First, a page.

Another concern is that this giving the private college teachers the BCS Cadre status would signal a neglect to the status of education cadre service. It is difficult to think the policymakers would ever ponder such a drastic step in relation to any other cadre service. For example, it is perhaps unimaginable that the government could ponder this in relation to the medical cadre service. Thus, this would strengthen the perception that education cadre is among the most neglected cadre services. In a way, the potential move can be interpreted as ‘anyone can be a BCS education cadre’.

Such a perception would be a disincentive for the young generation who is currently considering their career moves. Such an outcome cannot be desired by anyone who cares about the quality of education imparted by our public educational institutions. Another danger is that if the private college teachers are made BCS Cadre, some of the corrupt practices in the recruitment process of some private colleges would get a further impetus. Many job seekers would be more desperate to get a position in a private college with the knowledge and hope that they would eventually get equal benefits and the status of a BCS education cadre.

Such a perception runs the risk of breeding more corruption in the process of recruitment in many private colleges and this may be good for some corrupt recruiters, but not for the society.

It is probably natural that the teachers of the newly nationalised colleges or those colleges which are in the process of nationalisation would be more serious and organised in their efforts to secure the status of a BCS cadre. After all, for them, a lot depends on this. On the other hand, for most teachers who are recruited through the BCS Examination, this is more of a matter of status and emotion. Thus, it is improbable that those who are already in the BCS education cadre service would be fighting on this issue as hard as their counterparts. Again, with the upcoming national parliamentary election, there is a possibility of appeasement and the government may be more likely to be in a generous mood. However, from the point of view of meritocracy and the image of education cadre service, a seemingly generous move appears to be a regrettable one. It is hoped that the policy makers would reverse their position.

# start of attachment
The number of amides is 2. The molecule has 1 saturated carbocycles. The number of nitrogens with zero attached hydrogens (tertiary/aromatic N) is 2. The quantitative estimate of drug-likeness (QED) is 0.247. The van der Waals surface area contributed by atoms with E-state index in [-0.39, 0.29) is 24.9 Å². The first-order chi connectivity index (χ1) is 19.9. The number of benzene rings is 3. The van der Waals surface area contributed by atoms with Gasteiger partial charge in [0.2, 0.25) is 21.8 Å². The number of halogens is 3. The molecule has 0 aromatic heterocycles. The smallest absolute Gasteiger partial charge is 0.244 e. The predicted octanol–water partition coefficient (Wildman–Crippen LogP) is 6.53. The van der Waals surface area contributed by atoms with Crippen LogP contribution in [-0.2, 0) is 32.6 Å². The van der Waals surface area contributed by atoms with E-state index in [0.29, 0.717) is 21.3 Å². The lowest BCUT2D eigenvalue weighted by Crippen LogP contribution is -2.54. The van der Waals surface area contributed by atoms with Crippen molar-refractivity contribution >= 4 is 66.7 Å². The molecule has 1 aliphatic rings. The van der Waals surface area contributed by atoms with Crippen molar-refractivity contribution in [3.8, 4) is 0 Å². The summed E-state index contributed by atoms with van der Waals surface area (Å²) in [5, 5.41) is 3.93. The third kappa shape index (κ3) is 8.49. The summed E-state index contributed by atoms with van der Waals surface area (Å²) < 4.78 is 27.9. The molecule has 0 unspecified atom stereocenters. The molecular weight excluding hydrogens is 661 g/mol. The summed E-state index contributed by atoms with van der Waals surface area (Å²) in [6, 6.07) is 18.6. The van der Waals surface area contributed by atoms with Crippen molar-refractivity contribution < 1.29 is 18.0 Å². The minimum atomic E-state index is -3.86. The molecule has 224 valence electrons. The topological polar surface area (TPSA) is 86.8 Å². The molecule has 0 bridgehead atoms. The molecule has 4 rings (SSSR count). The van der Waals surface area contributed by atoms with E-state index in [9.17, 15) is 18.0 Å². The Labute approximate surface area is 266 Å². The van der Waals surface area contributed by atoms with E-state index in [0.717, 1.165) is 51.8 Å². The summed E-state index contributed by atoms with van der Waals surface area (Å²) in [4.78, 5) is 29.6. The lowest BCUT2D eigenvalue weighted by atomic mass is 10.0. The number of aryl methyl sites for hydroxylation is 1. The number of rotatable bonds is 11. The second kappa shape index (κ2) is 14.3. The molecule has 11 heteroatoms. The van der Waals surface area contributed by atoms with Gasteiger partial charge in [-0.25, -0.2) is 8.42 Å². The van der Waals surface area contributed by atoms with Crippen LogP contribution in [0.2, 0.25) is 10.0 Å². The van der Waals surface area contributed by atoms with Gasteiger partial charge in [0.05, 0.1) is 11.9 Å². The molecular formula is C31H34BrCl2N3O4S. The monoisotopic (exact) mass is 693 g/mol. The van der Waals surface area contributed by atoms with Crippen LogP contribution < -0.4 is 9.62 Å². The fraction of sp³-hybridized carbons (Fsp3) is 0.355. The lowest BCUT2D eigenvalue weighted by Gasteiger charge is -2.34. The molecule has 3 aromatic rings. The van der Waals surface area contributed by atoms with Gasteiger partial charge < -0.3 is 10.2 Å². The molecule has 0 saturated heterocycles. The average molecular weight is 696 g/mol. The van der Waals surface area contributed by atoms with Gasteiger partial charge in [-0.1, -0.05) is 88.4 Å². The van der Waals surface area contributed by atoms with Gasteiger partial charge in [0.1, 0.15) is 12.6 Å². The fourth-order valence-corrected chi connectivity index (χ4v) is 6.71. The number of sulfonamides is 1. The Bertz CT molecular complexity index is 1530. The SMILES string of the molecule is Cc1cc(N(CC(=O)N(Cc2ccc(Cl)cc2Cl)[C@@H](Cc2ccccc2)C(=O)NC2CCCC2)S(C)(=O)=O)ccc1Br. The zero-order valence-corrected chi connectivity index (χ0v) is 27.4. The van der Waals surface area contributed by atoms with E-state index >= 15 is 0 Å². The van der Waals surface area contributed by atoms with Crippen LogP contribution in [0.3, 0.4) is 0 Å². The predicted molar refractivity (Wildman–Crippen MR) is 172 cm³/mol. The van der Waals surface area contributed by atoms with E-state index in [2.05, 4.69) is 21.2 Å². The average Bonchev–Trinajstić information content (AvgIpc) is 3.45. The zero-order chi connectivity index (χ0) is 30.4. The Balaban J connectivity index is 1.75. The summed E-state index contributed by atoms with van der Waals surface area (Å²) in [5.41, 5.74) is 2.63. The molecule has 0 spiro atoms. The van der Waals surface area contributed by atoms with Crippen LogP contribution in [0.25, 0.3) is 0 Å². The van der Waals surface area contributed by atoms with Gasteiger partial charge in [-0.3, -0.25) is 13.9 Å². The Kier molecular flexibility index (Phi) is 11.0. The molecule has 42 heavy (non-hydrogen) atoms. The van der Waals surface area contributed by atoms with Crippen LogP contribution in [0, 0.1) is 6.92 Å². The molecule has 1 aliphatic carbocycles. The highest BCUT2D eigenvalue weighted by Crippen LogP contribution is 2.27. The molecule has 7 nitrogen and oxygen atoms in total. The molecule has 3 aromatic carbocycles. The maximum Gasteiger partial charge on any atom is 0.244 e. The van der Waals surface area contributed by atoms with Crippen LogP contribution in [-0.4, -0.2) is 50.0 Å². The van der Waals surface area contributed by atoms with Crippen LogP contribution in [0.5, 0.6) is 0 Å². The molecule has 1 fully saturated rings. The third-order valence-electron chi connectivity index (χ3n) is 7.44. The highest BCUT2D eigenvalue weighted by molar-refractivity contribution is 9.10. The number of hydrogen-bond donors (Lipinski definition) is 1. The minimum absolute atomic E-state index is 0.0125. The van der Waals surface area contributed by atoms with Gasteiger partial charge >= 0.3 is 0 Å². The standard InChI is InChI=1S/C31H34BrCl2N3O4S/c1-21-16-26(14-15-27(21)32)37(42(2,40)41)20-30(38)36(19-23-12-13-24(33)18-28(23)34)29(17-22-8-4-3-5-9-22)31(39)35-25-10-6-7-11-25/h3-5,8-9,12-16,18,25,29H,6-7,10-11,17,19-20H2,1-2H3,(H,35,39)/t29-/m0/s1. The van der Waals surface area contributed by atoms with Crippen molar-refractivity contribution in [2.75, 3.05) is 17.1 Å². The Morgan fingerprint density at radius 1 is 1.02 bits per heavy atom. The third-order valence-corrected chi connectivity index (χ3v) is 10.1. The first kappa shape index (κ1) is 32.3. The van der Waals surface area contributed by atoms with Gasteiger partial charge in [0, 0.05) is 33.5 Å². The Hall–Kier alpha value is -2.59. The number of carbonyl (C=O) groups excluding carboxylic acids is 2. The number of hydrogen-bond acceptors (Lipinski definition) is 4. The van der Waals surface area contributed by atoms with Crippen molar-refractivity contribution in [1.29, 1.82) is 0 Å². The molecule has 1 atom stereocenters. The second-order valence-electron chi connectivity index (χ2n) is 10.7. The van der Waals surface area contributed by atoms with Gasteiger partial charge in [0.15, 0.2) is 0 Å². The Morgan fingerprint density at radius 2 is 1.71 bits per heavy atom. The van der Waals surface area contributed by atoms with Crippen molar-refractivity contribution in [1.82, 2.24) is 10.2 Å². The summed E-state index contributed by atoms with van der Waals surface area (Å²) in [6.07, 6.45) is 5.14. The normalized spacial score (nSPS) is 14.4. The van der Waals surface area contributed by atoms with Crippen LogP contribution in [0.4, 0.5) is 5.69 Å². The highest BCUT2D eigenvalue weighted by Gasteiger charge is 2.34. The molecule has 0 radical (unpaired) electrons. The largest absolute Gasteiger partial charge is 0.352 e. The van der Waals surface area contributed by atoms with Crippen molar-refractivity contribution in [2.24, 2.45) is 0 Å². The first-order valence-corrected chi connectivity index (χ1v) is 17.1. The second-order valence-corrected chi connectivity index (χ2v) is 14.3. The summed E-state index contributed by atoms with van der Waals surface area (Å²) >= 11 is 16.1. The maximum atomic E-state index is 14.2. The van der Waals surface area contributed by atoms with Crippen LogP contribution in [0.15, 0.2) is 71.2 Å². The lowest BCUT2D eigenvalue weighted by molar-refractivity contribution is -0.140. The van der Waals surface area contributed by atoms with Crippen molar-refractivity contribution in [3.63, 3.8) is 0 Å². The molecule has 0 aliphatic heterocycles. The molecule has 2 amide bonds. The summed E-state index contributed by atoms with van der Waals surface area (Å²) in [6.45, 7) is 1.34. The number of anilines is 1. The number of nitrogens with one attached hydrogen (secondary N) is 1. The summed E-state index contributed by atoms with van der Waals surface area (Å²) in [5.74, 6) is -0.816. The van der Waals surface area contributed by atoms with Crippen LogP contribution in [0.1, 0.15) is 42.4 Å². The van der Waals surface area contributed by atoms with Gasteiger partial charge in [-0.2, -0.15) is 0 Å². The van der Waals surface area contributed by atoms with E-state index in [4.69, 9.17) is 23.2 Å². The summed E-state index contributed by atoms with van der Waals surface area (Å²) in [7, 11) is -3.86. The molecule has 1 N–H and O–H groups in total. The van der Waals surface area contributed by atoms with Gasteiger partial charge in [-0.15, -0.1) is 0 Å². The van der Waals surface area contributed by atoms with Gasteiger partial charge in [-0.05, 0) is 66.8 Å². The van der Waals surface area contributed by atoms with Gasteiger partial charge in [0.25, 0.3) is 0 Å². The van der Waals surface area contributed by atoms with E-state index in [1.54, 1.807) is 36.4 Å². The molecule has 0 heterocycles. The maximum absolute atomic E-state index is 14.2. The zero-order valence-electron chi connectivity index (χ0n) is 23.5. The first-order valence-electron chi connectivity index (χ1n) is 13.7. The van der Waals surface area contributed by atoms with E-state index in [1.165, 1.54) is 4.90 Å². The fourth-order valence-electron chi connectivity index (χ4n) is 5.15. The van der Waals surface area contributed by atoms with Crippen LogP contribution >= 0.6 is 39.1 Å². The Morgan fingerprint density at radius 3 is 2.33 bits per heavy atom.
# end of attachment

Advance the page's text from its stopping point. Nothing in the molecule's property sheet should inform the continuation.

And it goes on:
The writer is an Associate Professor at Department of Law, North South University

 

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Editor : M. Shamsur Rahman

Published by the Editor on behalf of Independent Publications Limited at Media Printers, 446/H, Tejgaon I/A, Dhaka-1215.
Editorial, News & Commercial Offices : Beximco Media Complex, 149-150 Tejgaon I/A, Dhaka-1208, Bangladesh. GPO Box No. 934, Dhaka-1000.

Editor : M. Shamsur Rahman
Published by the Editor on behalf of Independent Publications Limited at Media Printers, 446/H, Tejgaon I/A, Dhaka-1215.
Editorial, News & Commercial Offices : Beximco Media Complex, 149-150 Tejgaon I/A, Dhaka-1208, Bangladesh. GPO Box No. 934, Dhaka-1000.